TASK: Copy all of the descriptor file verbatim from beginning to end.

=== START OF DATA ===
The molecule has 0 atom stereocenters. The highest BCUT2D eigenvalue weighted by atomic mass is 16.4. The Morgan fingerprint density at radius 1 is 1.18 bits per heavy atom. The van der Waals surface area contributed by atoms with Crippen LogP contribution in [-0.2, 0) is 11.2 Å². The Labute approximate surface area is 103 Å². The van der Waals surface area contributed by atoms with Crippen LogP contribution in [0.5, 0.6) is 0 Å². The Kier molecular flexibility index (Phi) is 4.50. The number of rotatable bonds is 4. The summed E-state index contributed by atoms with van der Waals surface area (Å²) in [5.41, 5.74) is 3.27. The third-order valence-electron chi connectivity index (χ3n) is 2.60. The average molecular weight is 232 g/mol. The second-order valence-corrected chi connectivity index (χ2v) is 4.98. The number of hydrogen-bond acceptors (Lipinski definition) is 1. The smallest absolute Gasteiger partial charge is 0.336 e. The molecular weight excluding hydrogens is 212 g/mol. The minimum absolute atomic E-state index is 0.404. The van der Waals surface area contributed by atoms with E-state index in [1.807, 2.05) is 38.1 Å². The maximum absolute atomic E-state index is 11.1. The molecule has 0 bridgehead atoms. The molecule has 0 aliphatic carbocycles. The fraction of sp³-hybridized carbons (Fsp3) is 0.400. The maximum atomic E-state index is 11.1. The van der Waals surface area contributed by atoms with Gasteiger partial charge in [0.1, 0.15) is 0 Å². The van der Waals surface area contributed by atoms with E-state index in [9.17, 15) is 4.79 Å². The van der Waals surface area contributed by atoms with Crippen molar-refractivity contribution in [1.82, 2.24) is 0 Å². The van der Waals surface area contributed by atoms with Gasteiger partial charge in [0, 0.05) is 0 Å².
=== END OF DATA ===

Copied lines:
The molecule has 0 atom stereocenters. The highest BCUT2D eigenvalue weighted by atomic mass is 16.4. The Morgan fingerprint density at radius 1 is 1.18 bits per heavy atom. The van der Waals surface area contributed by atoms with Crippen LogP contribution in [-0.2, 0) is 11.2 Å². The Labute approximate surface area is 103 Å². The van der Waals surface area contributed by atoms with Crippen LogP contribution in [0.5, 0.6) is 0 Å². The Kier molecular flexibility index (Phi) is 4.50. The number of rotatable bonds is 4. The summed E-state index contributed by atoms with van der Waals surface area (Å²) in [5.41, 5.74) is 3.27. The third-order valence-electron chi connectivity index (χ3n) is 2.60. The average molecular weight is 232 g/mol. The second-order valence-corrected chi connectivity index (χ2v) is 4.98. The number of hydrogen-bond acceptors (Lipinski definition) is 1. The smallest absolute Gasteiger partial charge is 0.336 e. The molecular weight excluding hydrogens is 212 g/mol. The minimum absolute atomic E-state index is 0.404. The van der Waals surface area contributed by atoms with E-state index in [1.807, 2.05) is 38.1 Å². The maximum absolute atomic E-state index is 11.1. The molecule has 0 bridgehead atoms. The molecule has 0 aliphatic carbocycles. The fraction of sp³-hybridized carbons (Fsp3) is 0.400. The maximum atomic E-state index is 11.1. The van der Waals surface area contributed by atoms with Gasteiger partial charge in [0.1, 0.15) is 0 Å². The van der Waals surface area contributed by atoms with E-state index in [9.17, 15) is 4.79 Å². The van der Waals surface area contributed by atoms with Crippen molar-refractivity contribution in [1.82, 2.24) is 0 Å². The van der Waals surface area contributed by atoms with Gasteiger partial charge in [0, 0.05) is 0 Å².